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Countries step up safety measures as flu cases rise

COUNTRIES from around the world are stepping up safety measures against swine flu today, as the number of confirmed and suspected cases continued to climb.

Mexican Health Minister Jose Angel Cordova announced late yesterday that the number of both suspected and confirmed deaths from swine flu had reached 103 in Mexico, and the number of cases under observation had risen to 1,614, up from 1,324.

In the United States, 20 cases have been confirmed in five states.

In New Zealand, a total of 13 students who recently traveled to Mexico have been tested positive for Influenza A, of which swine flu is a subtype. These are first reported suspected cases in the Asia-Pacific region.

Yesterday, Canada became the third country to confirm human cases of swine flu with six people falling ill, all of them linked to people who had traveled to Mexico. David Butler-Jones, Canada's Chief Public Health Officer, said all the six had recovered and were doing well, adding: "These are probably not the last cases we'll see in Canada."

Suspected cases of swine flu were also reported in Israel, France, Brazil and Spain.

Mexico City was semi-paralyzed yesterday after its 20 million residents were ordered to avoid large gatherings. Pharmacies and supermarkets were running out of face masks.

The City government yesterday said it would distribute a million face masks on public transport systems, including the metro, metro buses and light rail. Volunteers are also handing out face masks at street intersections.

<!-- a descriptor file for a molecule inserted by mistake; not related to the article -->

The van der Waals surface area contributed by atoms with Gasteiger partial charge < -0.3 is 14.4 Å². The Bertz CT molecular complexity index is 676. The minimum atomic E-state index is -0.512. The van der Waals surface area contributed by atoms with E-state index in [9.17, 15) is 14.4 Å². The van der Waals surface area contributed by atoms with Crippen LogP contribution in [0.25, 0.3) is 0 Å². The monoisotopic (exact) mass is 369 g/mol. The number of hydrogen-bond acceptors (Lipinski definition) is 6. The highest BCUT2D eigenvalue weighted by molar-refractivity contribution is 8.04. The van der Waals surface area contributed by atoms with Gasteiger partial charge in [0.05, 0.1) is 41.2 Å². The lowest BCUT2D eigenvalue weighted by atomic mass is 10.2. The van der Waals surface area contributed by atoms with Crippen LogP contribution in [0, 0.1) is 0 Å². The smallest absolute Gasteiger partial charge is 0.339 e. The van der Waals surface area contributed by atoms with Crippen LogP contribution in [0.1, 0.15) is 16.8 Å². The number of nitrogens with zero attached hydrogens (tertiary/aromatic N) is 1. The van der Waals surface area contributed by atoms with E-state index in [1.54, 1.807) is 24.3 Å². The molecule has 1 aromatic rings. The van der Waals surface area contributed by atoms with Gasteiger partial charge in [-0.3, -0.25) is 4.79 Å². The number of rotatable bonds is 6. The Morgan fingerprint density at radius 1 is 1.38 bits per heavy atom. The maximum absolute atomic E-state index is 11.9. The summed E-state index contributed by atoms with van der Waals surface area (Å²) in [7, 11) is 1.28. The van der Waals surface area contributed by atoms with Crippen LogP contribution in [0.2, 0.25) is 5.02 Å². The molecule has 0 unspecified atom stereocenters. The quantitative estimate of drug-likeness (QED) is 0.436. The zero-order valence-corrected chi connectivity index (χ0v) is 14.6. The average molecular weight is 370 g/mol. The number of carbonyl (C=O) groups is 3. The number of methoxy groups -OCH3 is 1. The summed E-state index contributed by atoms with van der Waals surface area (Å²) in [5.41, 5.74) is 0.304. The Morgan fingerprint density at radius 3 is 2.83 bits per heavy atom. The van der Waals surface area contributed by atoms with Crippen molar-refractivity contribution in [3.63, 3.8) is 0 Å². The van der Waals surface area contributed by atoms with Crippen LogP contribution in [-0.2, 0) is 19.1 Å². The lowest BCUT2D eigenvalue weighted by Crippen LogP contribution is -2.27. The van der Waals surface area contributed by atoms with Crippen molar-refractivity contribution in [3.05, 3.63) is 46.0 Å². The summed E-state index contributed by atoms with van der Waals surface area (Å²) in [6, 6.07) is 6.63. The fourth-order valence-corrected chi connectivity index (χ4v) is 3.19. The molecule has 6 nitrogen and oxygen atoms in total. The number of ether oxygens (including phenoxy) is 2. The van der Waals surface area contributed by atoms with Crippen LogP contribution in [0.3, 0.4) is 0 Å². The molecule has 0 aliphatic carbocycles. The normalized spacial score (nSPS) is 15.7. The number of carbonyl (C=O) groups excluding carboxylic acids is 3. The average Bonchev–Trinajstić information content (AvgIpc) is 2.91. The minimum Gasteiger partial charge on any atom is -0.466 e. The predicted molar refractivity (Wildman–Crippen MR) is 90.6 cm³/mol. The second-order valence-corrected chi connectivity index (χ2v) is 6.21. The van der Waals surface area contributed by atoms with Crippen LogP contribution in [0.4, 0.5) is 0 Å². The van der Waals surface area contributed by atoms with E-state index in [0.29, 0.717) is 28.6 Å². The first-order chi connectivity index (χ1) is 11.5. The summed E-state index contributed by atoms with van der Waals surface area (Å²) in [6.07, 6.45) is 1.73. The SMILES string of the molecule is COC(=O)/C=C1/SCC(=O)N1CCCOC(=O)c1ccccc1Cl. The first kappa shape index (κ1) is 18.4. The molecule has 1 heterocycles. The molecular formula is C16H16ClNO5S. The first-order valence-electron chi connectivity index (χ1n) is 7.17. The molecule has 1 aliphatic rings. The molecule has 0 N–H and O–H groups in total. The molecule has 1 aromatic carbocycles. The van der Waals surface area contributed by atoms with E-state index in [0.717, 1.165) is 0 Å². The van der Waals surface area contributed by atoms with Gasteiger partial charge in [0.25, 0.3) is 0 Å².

The US administration yesterday declared a public health emergency, immediately after at least 20 cases have been confirmed of swine flu in the country.

US officials will begin asking travelers about illness if they are entering the country from areas with confirmed swine flu cases. Passengers would no be barred from getting into the US, but they could be referred for further testing, said Homeland Security Secretary Janet Napolitano at a White House briefing.

Many countries have issued travel warnings for Mexico and the United States.

Many Asian countries have put in place quarantine and precautionary plans which were used during the SARS epidemic and bird flu outbreaks.

The Thai government today installed infra-red cameras at Bangkok's Suvarnabhumi International Airport to detect unusual body temperatures as a preventive measure against the spread of the disease.

Singapore began using thermal scanners yesterday at Changi International Airport to check passengers arriving from the United States for flu-like symptoms. These checks will be extended to all passengers by Wednesday.

Russia has said passengers from North America running a fever would be quarantined until the cause is determined.

Tokyo's Narita airport has installed a device to test the temperatures of passengers arriving from Mexico. Indonesia has increased surveillance at entry points for travelers with flu-like symptoms.

Several countries have announced that they will test pork imports for a new strain of the swine flu virus, a combination of human, swine and avian flu viruses.

Russia has banned the import of meat products from Mexico, and the US states of California, Texas and Kansas.

A WHO emergency committee will meet for a second time Tuesday, examining the spread of the virus to decide whether to increase the alert for a possible pandemic, or a global epidemic after the UN agency declared the outbreaks in Mexico and the US a "public health emergency of international concern" on Saturday.


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